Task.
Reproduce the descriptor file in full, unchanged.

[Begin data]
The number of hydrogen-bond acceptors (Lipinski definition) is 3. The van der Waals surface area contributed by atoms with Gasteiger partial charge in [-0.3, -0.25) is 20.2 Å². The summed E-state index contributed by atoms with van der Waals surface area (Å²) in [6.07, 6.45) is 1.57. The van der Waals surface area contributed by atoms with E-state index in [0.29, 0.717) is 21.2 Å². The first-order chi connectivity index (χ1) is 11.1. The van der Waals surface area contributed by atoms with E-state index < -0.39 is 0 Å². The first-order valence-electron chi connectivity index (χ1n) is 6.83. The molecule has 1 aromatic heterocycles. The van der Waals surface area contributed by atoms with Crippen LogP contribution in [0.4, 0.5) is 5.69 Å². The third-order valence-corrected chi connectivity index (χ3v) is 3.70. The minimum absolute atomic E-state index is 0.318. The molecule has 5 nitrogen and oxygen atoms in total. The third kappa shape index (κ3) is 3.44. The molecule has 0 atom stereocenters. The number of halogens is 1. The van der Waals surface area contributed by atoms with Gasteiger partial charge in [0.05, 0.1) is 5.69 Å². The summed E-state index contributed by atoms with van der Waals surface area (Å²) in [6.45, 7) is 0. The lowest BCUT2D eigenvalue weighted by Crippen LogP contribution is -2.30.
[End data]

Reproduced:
The number of hydrogen-bond acceptors (Lipinski definition) is 3. The van der Waals surface area contributed by atoms with Gasteiger partial charge in [-0.3, -0.25) is 20.2 Å². The summed E-state index contributed by atoms with van der Waals surface area (Å²) in [6.07, 6.45) is 1.57. The van der Waals surface area contributed by atoms with E-state index in [0.29, 0.717) is 21.2 Å². The first-order chi connectivity index (χ1) is 11.1. The van der Waals surface area contributed by atoms with E-state index < -0.39 is 0 Å². The first-order valence-electron chi connectivity index (χ1n) is 6.83. The molecule has 1 aromatic heterocycles. The van der Waals surface area contributed by atoms with Crippen LogP contribution in [0.4, 0.5) is 5.69 Å². The third-order valence-corrected chi connectivity index (χ3v) is 3.70. The minimum absolute atomic E-state index is 0.318. The molecule has 5 nitrogen and oxygen atoms in total. The third kappa shape index (κ3) is 3.44. The molecule has 0 atom stereocenters. The number of halogens is 1. The van der Waals surface area contributed by atoms with Gasteiger partial charge in [0.05, 0.1) is 5.69 Å². The summed E-state index contributed by atoms with van der Waals surface area (Å²) in [6.45, 7) is 0. The lowest BCUT2D eigenvalue weighted by Crippen LogP contribution is -2.30.